"Vegetables are a must on a diet. I suggest carrot cake, zucchini bread, and pumpkin pie." —Jim Davis

Jim’s quote may have been facetious, but he’s onto something brilliant. All of us run the gamut from hiding, highlighting, to just having vegetables in order to meet what we “know we should eat.” Even the most avid vegetable lovers among us probably struggle with either the cost, hassle, or taste of meeting the USOC and UCCS guidelines for an athlete’s plate:

 

Half your plate full is a lot of vegetables, especially for a meal like breakfast. I mean, are we supposed to mix spinach in our oatmeal, throw cucumbers into our chocolate smoothie, or mash root vegetables into our waffles?

 

Actually, yes!  Let’s see how good of a veggie magician you are: Can you match the vegetables with an unexpected but seamless way to use them?

 

frozen cauliflower                                          alfredo sauce / chowder or pot pie base               

zucchini                                                           muffins                                   

carrots                                                             smoothies

fresh cauliflower                                             lasagna

                                                           

 

Since few of us need convincing that a variety of vegetables are a good thing, I’ll get straight into some suggestions for hiding, highlighting, or just having vegetables for three or more meals a day, starting with answers to the quiz above:

 

Frozen cauliflower is an excellent, neutral thickener to add to your smoothie.  In fact, triple up on the veggies in your smoothie routine by using this base:

 

•    1 cup milk of choice (I prefer unsweetened cashew milk)

•    ~2 cups spinach (or other leafy green)

•    .5 chopped cucumber (can also pre-chop and freeze)

•    .5 cup frozen cauliflower

•    1 banana

•    3 tablespoons hemp seeds (or a tablespoon or so of nut butter)

 

Then add your flavors of choice:

•    ~2 tablespoons cacao powder, vanilla to taste

•    3/4 cup blueberries, 1 teaspoon cinnamon, vanilla to taste

•    mint extract and/or fresh mint, cacao nibs

1/2 cup canned pumpkin, 1 teaspoon pumpkin pie spice, vanilla to taste

Zucchini can be spiralized for pasta as I mentioned in a previous post. It can also be sliced on a mandolin or just very thinly with a knife into wide strips, and used in place of lasagna noodles, layered with sauce and cheese and baked just like the traditional version.  It can also be made into a delicious pizza crust.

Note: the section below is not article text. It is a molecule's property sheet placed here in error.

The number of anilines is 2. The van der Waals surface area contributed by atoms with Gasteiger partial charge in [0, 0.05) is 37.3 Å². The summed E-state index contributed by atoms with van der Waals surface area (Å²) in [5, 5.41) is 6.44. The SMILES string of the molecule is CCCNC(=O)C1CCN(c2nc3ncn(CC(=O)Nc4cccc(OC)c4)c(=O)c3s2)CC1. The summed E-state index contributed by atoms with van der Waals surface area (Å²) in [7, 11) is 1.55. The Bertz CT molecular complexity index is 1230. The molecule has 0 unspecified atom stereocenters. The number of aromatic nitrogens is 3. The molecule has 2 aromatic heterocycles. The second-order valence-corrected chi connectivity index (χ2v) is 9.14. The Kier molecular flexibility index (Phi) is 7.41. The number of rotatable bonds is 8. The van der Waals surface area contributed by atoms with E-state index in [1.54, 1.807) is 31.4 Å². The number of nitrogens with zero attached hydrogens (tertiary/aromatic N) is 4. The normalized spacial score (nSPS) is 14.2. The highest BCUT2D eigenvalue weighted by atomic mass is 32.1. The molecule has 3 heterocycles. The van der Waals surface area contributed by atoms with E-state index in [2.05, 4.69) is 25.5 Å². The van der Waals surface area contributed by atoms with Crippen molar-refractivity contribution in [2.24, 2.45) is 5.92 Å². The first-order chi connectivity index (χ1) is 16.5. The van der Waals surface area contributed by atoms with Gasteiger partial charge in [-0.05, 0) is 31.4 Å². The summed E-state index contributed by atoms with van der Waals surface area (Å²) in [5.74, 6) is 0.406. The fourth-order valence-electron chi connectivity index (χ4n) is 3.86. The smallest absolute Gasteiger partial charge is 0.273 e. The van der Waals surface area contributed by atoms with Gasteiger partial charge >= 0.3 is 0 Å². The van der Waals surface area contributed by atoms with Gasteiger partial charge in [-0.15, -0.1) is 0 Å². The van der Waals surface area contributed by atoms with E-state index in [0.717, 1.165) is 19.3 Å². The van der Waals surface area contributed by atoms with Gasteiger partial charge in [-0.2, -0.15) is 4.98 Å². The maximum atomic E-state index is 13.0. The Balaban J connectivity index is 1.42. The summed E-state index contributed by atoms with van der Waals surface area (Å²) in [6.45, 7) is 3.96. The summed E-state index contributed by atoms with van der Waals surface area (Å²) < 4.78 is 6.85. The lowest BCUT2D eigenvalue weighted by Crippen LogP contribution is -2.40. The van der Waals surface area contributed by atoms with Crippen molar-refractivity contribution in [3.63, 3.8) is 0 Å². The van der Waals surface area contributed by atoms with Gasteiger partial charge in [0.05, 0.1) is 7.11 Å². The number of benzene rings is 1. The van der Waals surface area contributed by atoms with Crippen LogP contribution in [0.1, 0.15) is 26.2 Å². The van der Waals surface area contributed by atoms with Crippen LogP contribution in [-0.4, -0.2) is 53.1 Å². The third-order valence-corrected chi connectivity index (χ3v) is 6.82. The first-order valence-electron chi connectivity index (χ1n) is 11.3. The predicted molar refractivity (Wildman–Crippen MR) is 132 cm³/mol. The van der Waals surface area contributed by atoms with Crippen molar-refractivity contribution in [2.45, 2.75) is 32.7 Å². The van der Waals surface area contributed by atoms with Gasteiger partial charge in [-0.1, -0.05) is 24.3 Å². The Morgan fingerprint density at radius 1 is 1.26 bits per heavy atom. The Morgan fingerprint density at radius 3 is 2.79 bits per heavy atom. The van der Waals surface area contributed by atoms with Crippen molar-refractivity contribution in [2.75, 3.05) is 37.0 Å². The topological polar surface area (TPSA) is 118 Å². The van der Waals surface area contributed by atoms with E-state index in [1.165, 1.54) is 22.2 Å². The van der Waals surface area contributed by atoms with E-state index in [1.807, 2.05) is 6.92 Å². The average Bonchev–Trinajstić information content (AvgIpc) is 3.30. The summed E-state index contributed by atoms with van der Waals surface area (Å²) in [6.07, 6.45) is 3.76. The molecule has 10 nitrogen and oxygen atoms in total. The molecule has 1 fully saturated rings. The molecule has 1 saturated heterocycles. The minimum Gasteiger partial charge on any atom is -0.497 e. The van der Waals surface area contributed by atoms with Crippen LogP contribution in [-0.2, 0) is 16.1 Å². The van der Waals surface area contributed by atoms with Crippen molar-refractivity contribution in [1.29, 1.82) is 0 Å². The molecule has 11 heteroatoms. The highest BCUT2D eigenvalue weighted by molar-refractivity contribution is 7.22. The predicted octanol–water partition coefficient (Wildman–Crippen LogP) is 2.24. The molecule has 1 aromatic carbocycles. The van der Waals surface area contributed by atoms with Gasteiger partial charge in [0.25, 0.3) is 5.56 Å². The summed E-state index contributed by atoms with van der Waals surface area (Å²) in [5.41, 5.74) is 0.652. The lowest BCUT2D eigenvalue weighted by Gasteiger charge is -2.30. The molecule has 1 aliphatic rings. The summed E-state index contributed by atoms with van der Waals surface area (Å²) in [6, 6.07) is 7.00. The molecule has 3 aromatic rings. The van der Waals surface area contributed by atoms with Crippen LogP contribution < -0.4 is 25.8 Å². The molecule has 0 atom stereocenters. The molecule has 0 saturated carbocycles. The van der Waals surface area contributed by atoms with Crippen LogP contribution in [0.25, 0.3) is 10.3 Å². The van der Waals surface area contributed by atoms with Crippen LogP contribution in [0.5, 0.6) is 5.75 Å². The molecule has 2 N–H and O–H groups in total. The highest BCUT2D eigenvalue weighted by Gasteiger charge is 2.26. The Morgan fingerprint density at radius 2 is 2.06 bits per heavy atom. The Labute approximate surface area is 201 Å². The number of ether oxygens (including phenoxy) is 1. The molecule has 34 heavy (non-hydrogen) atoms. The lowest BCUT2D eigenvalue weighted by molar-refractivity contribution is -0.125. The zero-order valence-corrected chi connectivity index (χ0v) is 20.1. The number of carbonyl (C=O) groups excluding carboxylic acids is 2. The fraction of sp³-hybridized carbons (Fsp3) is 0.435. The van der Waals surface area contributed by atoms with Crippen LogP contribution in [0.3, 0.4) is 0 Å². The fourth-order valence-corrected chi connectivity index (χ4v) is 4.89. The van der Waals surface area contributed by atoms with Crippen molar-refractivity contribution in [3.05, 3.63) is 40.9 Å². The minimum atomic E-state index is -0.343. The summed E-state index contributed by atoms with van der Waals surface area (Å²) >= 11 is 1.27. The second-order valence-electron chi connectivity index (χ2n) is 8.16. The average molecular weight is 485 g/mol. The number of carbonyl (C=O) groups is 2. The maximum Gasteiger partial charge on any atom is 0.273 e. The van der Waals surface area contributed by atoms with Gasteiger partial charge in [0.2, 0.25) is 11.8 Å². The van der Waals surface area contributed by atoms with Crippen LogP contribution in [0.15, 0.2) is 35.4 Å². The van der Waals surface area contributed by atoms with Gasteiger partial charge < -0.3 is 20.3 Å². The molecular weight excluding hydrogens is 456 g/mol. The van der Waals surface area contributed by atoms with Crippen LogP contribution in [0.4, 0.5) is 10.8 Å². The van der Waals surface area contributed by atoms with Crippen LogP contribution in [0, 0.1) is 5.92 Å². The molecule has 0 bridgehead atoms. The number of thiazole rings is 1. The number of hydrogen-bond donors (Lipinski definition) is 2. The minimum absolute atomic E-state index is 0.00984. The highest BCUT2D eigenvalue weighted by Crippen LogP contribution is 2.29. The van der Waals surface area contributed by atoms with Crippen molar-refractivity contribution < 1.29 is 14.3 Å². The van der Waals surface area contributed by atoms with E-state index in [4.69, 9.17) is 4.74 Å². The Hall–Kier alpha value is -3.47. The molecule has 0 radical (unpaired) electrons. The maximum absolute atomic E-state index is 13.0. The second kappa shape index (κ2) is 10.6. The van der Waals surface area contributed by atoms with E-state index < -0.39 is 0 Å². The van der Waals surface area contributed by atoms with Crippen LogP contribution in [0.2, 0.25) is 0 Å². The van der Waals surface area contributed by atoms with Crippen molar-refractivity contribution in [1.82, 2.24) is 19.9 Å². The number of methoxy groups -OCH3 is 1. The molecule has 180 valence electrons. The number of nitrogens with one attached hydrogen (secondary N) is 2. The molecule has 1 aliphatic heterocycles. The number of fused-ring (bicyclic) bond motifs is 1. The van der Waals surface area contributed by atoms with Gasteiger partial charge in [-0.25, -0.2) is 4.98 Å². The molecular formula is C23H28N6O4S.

Carrots are great in muffins and, of course, in cake!

Fresh cauliflower is basically a miracle food. It can be used to make dairy-free alfredo sauce, pot pie base, or chowder base.  It can be made into rice, or used as a mashed potato substitute.

Now, ideally, we don’t always have to hide veggies in order to eat them. We may need to start by disguising vegetables as cheese sauce or dessert, but the more we include them in our diets, the more we are likely to come to appreciate them for their own sake.  Because they make us feel good after we eat them, we can grow to crave them if we are in tune with our bodies, and start to pay attention to how different foods make us feel.

 

Not only may we come to intrinsically desire vegetables, but we can nurture a palate for all the range of textures and flavors vegetables have to offer. An unfortunate consequence of the typical American diet is that we have developed a dependence on comfort foods, and foods that have been highly processed and modified to appeal to us. We are addicted to creamy thick textures, fluffy cake textures, and crispy salty fare in particular.  If it doesn’t melt in our mouth and set off all kinds of happy sensations immediately, we are less inclined to chow on it.  However, we can train ourselves to savor the sharp earthy tang of a sautéed mushroom, play hide and seek with the subtle celery flavor of celeriac, and enjoy the nutty sweet crunch of a roasted parsnip.